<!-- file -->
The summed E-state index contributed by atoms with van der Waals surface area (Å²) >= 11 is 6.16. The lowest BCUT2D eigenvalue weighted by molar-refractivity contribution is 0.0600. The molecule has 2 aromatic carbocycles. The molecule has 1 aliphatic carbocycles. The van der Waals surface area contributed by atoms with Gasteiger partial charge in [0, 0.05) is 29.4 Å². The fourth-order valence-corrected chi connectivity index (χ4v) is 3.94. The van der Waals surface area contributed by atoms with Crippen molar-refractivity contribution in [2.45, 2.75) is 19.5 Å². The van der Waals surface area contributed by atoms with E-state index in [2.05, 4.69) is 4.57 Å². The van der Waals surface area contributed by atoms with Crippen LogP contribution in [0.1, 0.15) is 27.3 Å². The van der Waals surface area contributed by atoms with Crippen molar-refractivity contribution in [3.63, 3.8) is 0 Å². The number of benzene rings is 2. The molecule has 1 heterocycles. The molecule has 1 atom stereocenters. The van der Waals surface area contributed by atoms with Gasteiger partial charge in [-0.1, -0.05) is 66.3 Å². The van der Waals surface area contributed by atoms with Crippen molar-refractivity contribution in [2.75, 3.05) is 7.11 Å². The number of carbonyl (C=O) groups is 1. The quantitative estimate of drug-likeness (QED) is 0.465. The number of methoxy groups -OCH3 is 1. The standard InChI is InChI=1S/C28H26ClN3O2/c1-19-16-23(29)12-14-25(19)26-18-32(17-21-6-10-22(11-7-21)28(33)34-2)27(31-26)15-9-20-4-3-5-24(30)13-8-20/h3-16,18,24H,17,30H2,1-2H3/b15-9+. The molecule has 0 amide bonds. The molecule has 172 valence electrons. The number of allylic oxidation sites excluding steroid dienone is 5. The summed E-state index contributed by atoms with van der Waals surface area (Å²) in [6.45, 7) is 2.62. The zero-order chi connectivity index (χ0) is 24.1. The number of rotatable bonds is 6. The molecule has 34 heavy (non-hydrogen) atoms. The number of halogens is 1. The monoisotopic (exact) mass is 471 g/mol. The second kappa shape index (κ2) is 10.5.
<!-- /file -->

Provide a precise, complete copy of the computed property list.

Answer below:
The summed E-state index contributed by atoms with van der Waals surface area (Å²) >= 11 is 6.16. The lowest BCUT2D eigenvalue weighted by molar-refractivity contribution is 0.0600. The molecule has 2 aromatic carbocycles. The molecule has 1 aliphatic carbocycles. The van der Waals surface area contributed by atoms with Gasteiger partial charge in [0, 0.05) is 29.4 Å². The fourth-order valence-corrected chi connectivity index (χ4v) is 3.94. The van der Waals surface area contributed by atoms with Crippen molar-refractivity contribution in [2.45, 2.75) is 19.5 Å². The van der Waals surface area contributed by atoms with E-state index in [2.05, 4.69) is 4.57 Å². The van der Waals surface area contributed by atoms with Crippen LogP contribution in [0.1, 0.15) is 27.3 Å². The van der Waals surface area contributed by atoms with Crippen molar-refractivity contribution in [3.63, 3.8) is 0 Å². The number of benzene rings is 2. The molecule has 1 heterocycles. The molecule has 1 atom stereocenters. The van der Waals surface area contributed by atoms with Gasteiger partial charge in [-0.1, -0.05) is 66.3 Å². The van der Waals surface area contributed by atoms with Crippen molar-refractivity contribution in [2.75, 3.05) is 7.11 Å². The number of carbonyl (C=O) groups is 1. The quantitative estimate of drug-likeness (QED) is 0.465. The number of methoxy groups -OCH3 is 1. The standard InChI is InChI=1S/C28H26ClN3O2/c1-19-16-23(29)12-14-25(19)26-18-32(17-21-6-10-22(11-7-21)28(33)34-2)27(31-26)15-9-20-4-3-5-24(30)13-8-20/h3-16,18,24H,17,30H2,1-2H3/b15-9+. The molecule has 0 amide bonds. The molecule has 172 valence electrons. The number of allylic oxidation sites excluding steroid dienone is 5. The summed E-state index contributed by atoms with van der Waals surface area (Å²) in [6.45, 7) is 2.62. The zero-order chi connectivity index (χ0) is 24.1. The number of rotatable bonds is 6. The molecule has 34 heavy (non-hydrogen) atoms. The number of halogens is 1. The monoisotopic (exact) mass is 471 g/mol. The second kappa shape index (κ2) is 10.5.